Daniel: “Using Night Cafe’s sound like a guesstimate, of finishing it and mixing it up to make it our own.”

Q: As for ‘Darling’, how have you found the response to it, apart from being played on Northern Quarter Radio?

Joe: “Really good, a lot of people have said it’s something you’d hear on the radio, or are waiting to hear on the radio.”

Harry: “It got loads of streams quite quickly, we hit a 1000 streams in five days, which I think for our first song is alright.”

Sam: “We don’t really have a big following.”

Harry: “It’s been on for about a month and a half now. We’ve got over 5000 now.”

Kyle: “The best thing is because people like ‘Darling’ so much, they’re actually looking forward to us bringing out the next tune.”

Sam: “The hype’s still there.”

Q: Is there a timescale you’d like to bring your next tune out in?

All: “July.”

Sam: “It is a summery tune.”

Harry: “We’re going back in the studio very soon.”

Daniel: “Are we doing one or two?”

Harry: “We’re hopefully planning to bring one out in July and then another one within the end of summer, so we can keep it going.”

Q: Have you got any more festivals or gigs planned?

Kyle: “Not really at the moment.”

Daniel: “We’ve got Night People and Jimmy’s.”

Harry: “We’ve got Jimmy’s gig on the 25th of July.”

Daniel: “This Night People gig 21st of June.”

Harry: “That’s it for the moment.”

Daniel: “We’re speaking to people at the moment but haven’t finalised.”

Harry: “We need to find out what happens.”

Sam: “We’re focusing on the tunes at the moment. Gigs will come from that.”

Kyle: “We can release some more music.”

Q: What do you feel is the biggest difference between performing at gigs and performing at festivals?

Sam: “Definitely a different vibe.”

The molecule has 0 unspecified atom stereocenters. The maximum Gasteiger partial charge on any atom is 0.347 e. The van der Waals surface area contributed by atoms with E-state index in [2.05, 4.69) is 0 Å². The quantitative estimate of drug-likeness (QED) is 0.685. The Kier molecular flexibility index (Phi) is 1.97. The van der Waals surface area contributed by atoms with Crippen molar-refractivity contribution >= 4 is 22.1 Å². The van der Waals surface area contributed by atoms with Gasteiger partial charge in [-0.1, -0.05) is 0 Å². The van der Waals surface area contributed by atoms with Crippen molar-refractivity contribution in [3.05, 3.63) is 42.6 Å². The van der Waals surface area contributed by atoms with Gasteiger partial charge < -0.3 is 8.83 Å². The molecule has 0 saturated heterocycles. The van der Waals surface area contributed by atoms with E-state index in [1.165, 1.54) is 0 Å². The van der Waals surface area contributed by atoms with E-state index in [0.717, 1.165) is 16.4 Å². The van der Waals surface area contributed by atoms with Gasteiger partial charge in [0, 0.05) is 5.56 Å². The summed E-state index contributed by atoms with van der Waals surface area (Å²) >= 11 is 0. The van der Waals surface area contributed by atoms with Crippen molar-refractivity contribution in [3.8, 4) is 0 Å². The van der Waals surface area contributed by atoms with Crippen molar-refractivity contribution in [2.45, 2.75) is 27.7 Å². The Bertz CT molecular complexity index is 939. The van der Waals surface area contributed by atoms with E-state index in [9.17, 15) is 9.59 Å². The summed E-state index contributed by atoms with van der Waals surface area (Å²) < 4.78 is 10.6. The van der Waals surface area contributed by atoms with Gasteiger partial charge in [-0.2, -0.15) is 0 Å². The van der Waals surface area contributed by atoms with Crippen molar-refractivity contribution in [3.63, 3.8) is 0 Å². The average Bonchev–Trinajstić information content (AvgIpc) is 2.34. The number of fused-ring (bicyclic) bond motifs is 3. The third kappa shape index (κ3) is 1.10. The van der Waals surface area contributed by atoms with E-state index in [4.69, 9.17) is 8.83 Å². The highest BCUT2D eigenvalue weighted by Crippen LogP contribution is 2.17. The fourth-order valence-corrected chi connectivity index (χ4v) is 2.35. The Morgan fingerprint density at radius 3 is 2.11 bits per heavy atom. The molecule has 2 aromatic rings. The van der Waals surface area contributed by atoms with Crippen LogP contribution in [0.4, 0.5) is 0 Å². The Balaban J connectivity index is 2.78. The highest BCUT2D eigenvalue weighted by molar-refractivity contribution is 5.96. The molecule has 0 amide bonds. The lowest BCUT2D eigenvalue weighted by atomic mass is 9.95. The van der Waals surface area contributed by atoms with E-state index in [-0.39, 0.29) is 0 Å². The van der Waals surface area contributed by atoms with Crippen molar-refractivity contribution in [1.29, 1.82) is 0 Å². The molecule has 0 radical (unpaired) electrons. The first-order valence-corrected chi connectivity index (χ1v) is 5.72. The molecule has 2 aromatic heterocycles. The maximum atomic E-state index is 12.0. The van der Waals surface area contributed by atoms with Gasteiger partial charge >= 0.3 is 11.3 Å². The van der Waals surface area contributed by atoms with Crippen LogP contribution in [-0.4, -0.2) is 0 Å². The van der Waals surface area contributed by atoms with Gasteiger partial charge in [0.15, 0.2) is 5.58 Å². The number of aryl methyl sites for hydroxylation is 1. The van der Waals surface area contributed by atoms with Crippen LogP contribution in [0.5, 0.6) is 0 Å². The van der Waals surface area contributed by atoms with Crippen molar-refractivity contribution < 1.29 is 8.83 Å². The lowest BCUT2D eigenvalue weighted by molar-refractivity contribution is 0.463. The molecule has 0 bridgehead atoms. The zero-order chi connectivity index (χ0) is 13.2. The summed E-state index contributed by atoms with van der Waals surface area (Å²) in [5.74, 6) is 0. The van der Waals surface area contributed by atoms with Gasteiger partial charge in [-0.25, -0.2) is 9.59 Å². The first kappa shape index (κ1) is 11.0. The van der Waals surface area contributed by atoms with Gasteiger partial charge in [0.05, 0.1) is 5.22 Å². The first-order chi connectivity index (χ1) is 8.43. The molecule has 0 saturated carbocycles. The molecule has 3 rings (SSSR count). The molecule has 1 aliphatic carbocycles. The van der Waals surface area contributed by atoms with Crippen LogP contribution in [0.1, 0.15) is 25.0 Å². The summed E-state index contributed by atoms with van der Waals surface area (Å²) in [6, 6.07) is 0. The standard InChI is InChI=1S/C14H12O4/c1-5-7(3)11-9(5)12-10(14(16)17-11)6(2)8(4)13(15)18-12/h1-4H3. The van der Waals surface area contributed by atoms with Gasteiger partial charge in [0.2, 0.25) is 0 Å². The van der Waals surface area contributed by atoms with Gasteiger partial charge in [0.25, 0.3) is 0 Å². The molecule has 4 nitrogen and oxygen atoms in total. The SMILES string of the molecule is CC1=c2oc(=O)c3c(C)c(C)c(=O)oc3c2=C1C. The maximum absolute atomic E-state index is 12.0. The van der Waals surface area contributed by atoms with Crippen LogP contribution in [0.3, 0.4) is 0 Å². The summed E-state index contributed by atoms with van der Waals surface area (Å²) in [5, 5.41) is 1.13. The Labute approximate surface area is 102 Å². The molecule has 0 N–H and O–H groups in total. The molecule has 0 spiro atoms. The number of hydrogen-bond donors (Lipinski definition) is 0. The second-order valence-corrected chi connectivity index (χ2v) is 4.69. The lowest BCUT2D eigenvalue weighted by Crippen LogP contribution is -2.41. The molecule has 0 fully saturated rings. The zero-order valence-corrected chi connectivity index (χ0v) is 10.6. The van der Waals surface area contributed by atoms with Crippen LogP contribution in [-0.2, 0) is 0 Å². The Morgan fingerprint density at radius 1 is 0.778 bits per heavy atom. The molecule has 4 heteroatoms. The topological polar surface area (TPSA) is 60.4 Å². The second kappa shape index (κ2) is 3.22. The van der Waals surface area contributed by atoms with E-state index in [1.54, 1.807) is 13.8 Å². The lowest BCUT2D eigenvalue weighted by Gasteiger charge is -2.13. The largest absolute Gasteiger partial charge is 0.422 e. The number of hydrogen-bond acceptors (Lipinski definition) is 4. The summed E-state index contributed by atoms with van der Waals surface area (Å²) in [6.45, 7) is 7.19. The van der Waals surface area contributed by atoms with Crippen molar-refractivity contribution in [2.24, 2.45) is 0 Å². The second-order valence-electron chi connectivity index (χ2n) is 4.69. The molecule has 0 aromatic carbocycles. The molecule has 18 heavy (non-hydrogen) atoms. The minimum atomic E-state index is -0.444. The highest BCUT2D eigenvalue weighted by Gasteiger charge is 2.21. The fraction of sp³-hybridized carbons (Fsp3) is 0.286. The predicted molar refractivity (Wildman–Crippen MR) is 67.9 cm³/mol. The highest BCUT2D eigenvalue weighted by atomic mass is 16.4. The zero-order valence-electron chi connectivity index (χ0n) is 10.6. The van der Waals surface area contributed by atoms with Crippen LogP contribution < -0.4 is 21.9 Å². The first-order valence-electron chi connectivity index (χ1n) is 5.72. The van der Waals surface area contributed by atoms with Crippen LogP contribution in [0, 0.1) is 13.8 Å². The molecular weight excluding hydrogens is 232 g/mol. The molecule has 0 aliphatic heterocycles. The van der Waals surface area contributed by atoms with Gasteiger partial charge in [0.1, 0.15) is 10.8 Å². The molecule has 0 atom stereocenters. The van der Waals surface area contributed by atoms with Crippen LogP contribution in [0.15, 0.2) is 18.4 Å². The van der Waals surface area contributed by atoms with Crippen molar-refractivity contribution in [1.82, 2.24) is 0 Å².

Daniel: “I think for a festival you’re a bit more relaxed than usual.”

Harry: “You just get into it.”

Daniel: “It’s all the excitement which comes with it.”

Sam: “It’s a bit more intimate at a gig, everyone is up close to you. At a festival they’re quite far back, so you don’t care as much what you’re doing. You go for it a bit more. As at gigs they’re looking at you a bit more, makes you a bit shy.”

Daniel: “A festival is a bit more of a show than just a gig.”

Q: What would you feel is your unique selling point as a band, in a couple of words?

Harry: “Kyle!”

Kyle: “Just me.”

Sam: “Funny!”

Camilla: “One-man band!”

Harry: “Kyle was probably the unique selling point because his face is beautiful.”

Sam: “He even does the occasional backing vocals.”

Harry: “Our unique selling point is we’re just people.”

Kyle: “Lads from Manchester who like to get pissed.”

Sam: “We’re just the same whoever it is, it’s not like we put a front on.”

Harry: “There are people who put a persona on.”

Sam: “Yeah, they think they’re sick.”

Daniel: “We’re the same on or off stage.”

Sam: “Try and stay humble.”

Joe: “We’re all into different things and we don’t sound like anyone else. It’s so unique.”

Q: Finally, what can we expect to hear from your live performances?

Sam: “Kyle speaking Spanish.”

Kyle: “Uno, dos, tres, and probably just us steaming.”

Harry: “You’d probably expect to hear banging tunes.”

Sam: “Good songs and good vibes.”

Kyle: “Good atmosphere.”

Sam: “All the other good words.”

Q: Any final words to add?

Sam: “Check out our tune ‘Darling’.”

Baltikk is a band striving to get somewhere, and we can’t wait to see what they do next. Catch them at their next gig on Friday 21st of June alongside Broke Casino, supporting Broomhead at Night People. With their indie feel-good tunes and the intimate atmosphere provided by Night People, it’s surely an event not to be missed. Purchase your tickets here for the purse-friendly price of £6 in advance or £7 on the door.

Be sure to keep up with Baltikk:

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About the author / 

Camilla Whitfield

First Year English Student| Cumbria| Music & Gig Enthusiast